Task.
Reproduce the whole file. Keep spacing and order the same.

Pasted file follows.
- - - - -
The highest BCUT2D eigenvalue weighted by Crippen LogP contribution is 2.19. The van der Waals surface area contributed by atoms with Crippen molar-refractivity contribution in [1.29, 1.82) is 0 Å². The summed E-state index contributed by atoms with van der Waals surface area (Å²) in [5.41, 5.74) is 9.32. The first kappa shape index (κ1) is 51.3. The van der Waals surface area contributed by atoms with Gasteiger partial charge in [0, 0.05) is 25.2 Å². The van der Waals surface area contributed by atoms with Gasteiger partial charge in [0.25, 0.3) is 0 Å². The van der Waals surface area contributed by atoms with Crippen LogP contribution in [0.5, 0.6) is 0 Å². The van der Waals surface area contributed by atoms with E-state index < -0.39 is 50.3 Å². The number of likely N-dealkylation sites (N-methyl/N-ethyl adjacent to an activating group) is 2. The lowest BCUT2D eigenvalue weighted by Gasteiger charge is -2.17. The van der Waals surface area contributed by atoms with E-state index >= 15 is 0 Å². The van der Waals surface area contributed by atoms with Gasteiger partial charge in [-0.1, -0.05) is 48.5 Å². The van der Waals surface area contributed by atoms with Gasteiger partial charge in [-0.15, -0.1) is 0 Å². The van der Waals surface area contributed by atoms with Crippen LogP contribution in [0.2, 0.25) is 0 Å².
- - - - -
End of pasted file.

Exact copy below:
The highest BCUT2D eigenvalue weighted by Crippen LogP contribution is 2.19. The van der Waals surface area contributed by atoms with Crippen molar-refractivity contribution in [1.29, 1.82) is 0 Å². The summed E-state index contributed by atoms with van der Waals surface area (Å²) in [5.41, 5.74) is 9.32. The first kappa shape index (κ1) is 51.3. The van der Waals surface area contributed by atoms with Gasteiger partial charge in [0, 0.05) is 25.2 Å². The van der Waals surface area contributed by atoms with Gasteiger partial charge in [0.25, 0.3) is 0 Å². The van der Waals surface area contributed by atoms with Crippen LogP contribution in [0.5, 0.6) is 0 Å². The van der Waals surface area contributed by atoms with E-state index < -0.39 is 50.3 Å². The number of likely N-dealkylation sites (N-methyl/N-ethyl adjacent to an activating group) is 2. The lowest BCUT2D eigenvalue weighted by Gasteiger charge is -2.17. The van der Waals surface area contributed by atoms with E-state index >= 15 is 0 Å². The van der Waals surface area contributed by atoms with Gasteiger partial charge in [-0.1, -0.05) is 48.5 Å². The van der Waals surface area contributed by atoms with Gasteiger partial charge in [-0.15, -0.1) is 0 Å². The van der Waals surface area contributed by atoms with Crippen LogP contribution in [0.2, 0.25) is 0 Å².